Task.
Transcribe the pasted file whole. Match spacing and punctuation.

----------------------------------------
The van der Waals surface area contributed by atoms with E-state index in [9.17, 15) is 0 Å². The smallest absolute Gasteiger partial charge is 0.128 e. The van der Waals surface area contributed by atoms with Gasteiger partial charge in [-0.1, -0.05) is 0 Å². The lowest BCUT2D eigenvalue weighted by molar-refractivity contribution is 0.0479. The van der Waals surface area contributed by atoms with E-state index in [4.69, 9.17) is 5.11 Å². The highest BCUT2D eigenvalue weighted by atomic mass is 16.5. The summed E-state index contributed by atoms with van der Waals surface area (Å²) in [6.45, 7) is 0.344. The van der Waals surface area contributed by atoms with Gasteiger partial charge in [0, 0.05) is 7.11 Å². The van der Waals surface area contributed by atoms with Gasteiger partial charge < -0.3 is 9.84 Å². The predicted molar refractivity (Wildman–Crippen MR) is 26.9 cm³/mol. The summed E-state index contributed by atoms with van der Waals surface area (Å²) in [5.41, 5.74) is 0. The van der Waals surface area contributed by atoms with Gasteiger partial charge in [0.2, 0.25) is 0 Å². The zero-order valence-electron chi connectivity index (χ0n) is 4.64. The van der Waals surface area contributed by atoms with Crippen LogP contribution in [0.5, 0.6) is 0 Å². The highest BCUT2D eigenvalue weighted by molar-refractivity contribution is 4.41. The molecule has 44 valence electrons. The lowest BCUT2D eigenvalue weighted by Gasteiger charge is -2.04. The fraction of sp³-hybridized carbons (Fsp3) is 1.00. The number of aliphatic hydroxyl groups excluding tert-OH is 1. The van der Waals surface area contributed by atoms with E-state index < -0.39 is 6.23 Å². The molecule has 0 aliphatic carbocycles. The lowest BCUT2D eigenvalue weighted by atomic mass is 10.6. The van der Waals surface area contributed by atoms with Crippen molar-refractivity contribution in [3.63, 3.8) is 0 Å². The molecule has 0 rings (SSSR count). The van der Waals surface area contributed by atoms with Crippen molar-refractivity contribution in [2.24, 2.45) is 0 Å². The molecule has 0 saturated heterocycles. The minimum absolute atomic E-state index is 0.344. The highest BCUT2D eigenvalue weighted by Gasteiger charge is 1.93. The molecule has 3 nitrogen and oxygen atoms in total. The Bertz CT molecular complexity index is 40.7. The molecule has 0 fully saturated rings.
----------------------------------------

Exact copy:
The van der Waals surface area contributed by atoms with E-state index in [9.17, 15) is 0 Å². The smallest absolute Gasteiger partial charge is 0.128 e. The van der Waals surface area contributed by atoms with Gasteiger partial charge in [-0.1, -0.05) is 0 Å². The lowest BCUT2D eigenvalue weighted by molar-refractivity contribution is 0.0479. The van der Waals surface area contributed by atoms with E-state index in [4.69, 9.17) is 5.11 Å². The highest BCUT2D eigenvalue weighted by atomic mass is 16.5. The summed E-state index contributed by atoms with van der Waals surface area (Å²) in [6.45, 7) is 0.344. The van der Waals surface area contributed by atoms with Gasteiger partial charge in [0, 0.05) is 7.11 Å². The van der Waals surface area contributed by atoms with Gasteiger partial charge < -0.3 is 9.84 Å². The predicted molar refractivity (Wildman–Crippen MR) is 26.9 cm³/mol. The summed E-state index contributed by atoms with van der Waals surface area (Å²) in [5.41, 5.74) is 0. The van der Waals surface area contributed by atoms with Gasteiger partial charge in [0.2, 0.25) is 0 Å². The zero-order valence-electron chi connectivity index (χ0n) is 4.64. The van der Waals surface area contributed by atoms with Crippen LogP contribution in [0.5, 0.6) is 0 Å². The highest BCUT2D eigenvalue weighted by molar-refractivity contribution is 4.41. The molecule has 44 valence electrons. The lowest BCUT2D eigenvalue weighted by Gasteiger charge is -2.04. The fraction of sp³-hybridized carbons (Fsp3) is 1.00. The number of aliphatic hydroxyl groups excluding tert-OH is 1. The van der Waals surface area contributed by atoms with E-state index < -0.39 is 6.23 Å². The molecule has 0 aliphatic carbocycles. The lowest BCUT2D eigenvalue weighted by atomic mass is 10.6. The van der Waals surface area contributed by atoms with Crippen molar-refractivity contribution in [3.63, 3.8) is 0 Å². The molecule has 0 rings (SSSR count). The van der Waals surface area contributed by atoms with Crippen molar-refractivity contribution in [2.24, 2.45) is 0 Å². The molecule has 0 saturated heterocycles. The minimum absolute atomic E-state index is 0.344. The highest BCUT2D eigenvalue weighted by Gasteiger charge is 1.93. The molecule has 3 nitrogen and oxygen atoms in total. The Bertz CT molecular complexity index is 40.7. The molecule has 0 fully saturated rings.